- Dip Sensor In Hot Water
Now, submerge your sensor in about 180ml of water at a boiling temperature (212°F/100°C).
- Take Measurements
With the multimeter still in the DC voltage setting, check for voltage readings and note them down.
In this boiling water test, a good temperature sensor produces a multimeter reading of about 25 volts.
Of course, this varies based on the model and you want to refer to the car or temperature sensor’s manual.
- Evaluate Results
Once you have run these cold and hot water tests, you compare the measurements you have taken to the requirements for your specific car’s model.
If the cold and hot measurements don’t tally, then the sensor is bad and needs to be replaced.
On the other hand, if they tally, the sensor is functioning properly and your problems may be from other components.
Here is a video that visually simplifies the process of running cold and hot water tests on a temperature sensor.
Testing Temperature Sensor Wires
You could test your sensor wires by using jumper cables to ground the wiring harness to a metal surface nearby.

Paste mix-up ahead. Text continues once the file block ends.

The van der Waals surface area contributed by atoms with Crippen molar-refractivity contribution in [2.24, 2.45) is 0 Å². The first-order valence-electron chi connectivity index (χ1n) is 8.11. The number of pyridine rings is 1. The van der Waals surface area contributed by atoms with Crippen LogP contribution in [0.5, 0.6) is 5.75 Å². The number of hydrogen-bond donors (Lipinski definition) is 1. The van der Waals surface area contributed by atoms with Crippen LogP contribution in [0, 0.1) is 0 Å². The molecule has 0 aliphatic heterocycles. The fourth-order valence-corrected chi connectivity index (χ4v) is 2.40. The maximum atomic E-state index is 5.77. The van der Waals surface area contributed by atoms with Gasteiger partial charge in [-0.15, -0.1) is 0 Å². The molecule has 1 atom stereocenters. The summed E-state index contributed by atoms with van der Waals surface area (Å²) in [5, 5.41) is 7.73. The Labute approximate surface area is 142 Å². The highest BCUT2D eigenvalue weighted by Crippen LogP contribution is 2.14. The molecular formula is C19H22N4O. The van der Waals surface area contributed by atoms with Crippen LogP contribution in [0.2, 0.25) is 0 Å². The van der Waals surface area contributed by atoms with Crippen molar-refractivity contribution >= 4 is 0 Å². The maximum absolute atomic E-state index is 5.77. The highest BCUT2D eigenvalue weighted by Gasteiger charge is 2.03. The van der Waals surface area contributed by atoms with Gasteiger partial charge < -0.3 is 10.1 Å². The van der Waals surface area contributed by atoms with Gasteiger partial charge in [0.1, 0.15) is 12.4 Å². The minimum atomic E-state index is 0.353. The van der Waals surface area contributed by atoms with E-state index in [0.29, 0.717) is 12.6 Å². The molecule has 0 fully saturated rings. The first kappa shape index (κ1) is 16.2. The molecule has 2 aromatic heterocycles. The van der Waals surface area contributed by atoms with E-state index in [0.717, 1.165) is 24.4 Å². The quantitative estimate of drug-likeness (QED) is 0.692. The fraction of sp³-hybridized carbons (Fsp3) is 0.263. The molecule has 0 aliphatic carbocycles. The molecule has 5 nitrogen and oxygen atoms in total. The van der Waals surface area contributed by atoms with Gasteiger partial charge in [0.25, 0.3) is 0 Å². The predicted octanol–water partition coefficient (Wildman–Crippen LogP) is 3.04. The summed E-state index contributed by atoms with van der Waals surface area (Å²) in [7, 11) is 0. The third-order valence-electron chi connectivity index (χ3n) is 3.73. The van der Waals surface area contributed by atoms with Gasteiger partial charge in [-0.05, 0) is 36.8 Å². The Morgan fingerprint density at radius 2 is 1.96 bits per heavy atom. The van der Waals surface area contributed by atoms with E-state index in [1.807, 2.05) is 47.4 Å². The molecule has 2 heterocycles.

Switch on your engine, ground the wire sensors using a jumper cable, and check your temperature gauge on the dashboard.
If the wires are okay, the gauge reads about halfway between hot and cold.
In case you can’t follow the wire way, we have a guide for that as well.
The temperature sensor is a small component that plays a very huge role in the health and performance of your engine.
If you notice symptoms, follow our steps and make use of a multimeter to measure the voltage produced from its terminals.
Hiring the service of a professional mechanic could prove useful if the steps seem a little difficult.
Frequently Asked Questions
How Do You Know If Your Temperature Gauge Is Broken?
Some symptoms of a bad temperature sensor include engine overheating, engine light illuminating, black smoke from the exhaust pipe, poor mileage, poor engine idling, and difficulty starting a vehicle.
Why Is My Temperature Gauge Not Moving?
The temperature gauge may not be moving because there are problems with the temperature sensor. The gauge may be permanently stuck on hot or cold depending on when the sensor got damaged.
How Do You Measure The Resistance Of A Temperature Sensor?
Set your multimeter to Ohms, place the probes on the terminals of the sensor preferably using alligator clips, and check for a resistance reading. The appropriate reading varies by sensor model.
Does Temperature Gauge Have A Fuse?
The temperature sensor doesn’t have a fuse of its own but uses the fused wire to the instrumental cluster. If this fuse is burnt, the temperature sensor does not work and the fuse should be replaced.